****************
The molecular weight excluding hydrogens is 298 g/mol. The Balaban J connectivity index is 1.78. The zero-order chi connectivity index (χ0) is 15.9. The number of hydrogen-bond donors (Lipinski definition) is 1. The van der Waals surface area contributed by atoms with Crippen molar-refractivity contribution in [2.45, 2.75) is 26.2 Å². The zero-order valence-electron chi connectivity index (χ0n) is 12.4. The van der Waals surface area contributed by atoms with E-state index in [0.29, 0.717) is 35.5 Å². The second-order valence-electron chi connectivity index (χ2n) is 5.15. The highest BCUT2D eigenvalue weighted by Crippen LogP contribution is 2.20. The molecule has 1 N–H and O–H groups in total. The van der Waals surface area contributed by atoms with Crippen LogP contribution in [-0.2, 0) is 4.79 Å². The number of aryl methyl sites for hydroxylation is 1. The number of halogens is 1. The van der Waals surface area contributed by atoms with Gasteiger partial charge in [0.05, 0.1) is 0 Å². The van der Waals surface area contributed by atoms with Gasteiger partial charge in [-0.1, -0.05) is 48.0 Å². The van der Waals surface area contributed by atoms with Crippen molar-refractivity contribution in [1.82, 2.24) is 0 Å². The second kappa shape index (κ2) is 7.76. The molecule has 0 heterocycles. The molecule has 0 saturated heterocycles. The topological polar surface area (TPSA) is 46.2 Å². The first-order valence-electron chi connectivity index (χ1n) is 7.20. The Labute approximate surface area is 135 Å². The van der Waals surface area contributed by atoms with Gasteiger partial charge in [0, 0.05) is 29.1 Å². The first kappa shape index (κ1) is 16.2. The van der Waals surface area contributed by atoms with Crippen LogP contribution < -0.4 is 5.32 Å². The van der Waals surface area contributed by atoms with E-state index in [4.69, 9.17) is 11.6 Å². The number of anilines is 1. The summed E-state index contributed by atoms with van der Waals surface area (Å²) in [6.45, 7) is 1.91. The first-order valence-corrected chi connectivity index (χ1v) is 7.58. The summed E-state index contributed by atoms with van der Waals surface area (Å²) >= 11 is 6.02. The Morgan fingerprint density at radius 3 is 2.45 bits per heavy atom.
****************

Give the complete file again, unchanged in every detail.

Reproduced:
The molecular weight excluding hydrogens is 298 g/mol. The Balaban J connectivity index is 1.78. The zero-order chi connectivity index (χ0) is 15.9. The number of hydrogen-bond donors (Lipinski definition) is 1. The van der Waals surface area contributed by atoms with Crippen molar-refractivity contribution in [2.45, 2.75) is 26.2 Å². The zero-order valence-electron chi connectivity index (χ0n) is 12.4. The van der Waals surface area contributed by atoms with E-state index in [0.29, 0.717) is 35.5 Å². The second-order valence-electron chi connectivity index (χ2n) is 5.15. The highest BCUT2D eigenvalue weighted by Crippen LogP contribution is 2.20. The molecule has 1 N–H and O–H groups in total. The van der Waals surface area contributed by atoms with Crippen LogP contribution in [-0.2, 0) is 4.79 Å². The number of aryl methyl sites for hydroxylation is 1. The number of halogens is 1. The van der Waals surface area contributed by atoms with Gasteiger partial charge in [0.05, 0.1) is 0 Å². The van der Waals surface area contributed by atoms with Gasteiger partial charge in [-0.1, -0.05) is 48.0 Å². The van der Waals surface area contributed by atoms with Crippen molar-refractivity contribution in [1.82, 2.24) is 0 Å². The second kappa shape index (κ2) is 7.76. The molecule has 0 heterocycles. The molecule has 0 saturated heterocycles. The topological polar surface area (TPSA) is 46.2 Å². The first-order valence-electron chi connectivity index (χ1n) is 7.20. The Labute approximate surface area is 135 Å². The van der Waals surface area contributed by atoms with Gasteiger partial charge in [0, 0.05) is 29.1 Å². The first kappa shape index (κ1) is 16.2. The van der Waals surface area contributed by atoms with Crippen LogP contribution < -0.4 is 5.32 Å². The van der Waals surface area contributed by atoms with E-state index in [4.69, 9.17) is 11.6 Å². The number of anilines is 1. The summed E-state index contributed by atoms with van der Waals surface area (Å²) in [6.45, 7) is 1.91. The first-order valence-corrected chi connectivity index (χ1v) is 7.58. The summed E-state index contributed by atoms with van der Waals surface area (Å²) >= 11 is 6.02. The Morgan fingerprint density at radius 3 is 2.45 bits per heavy atom.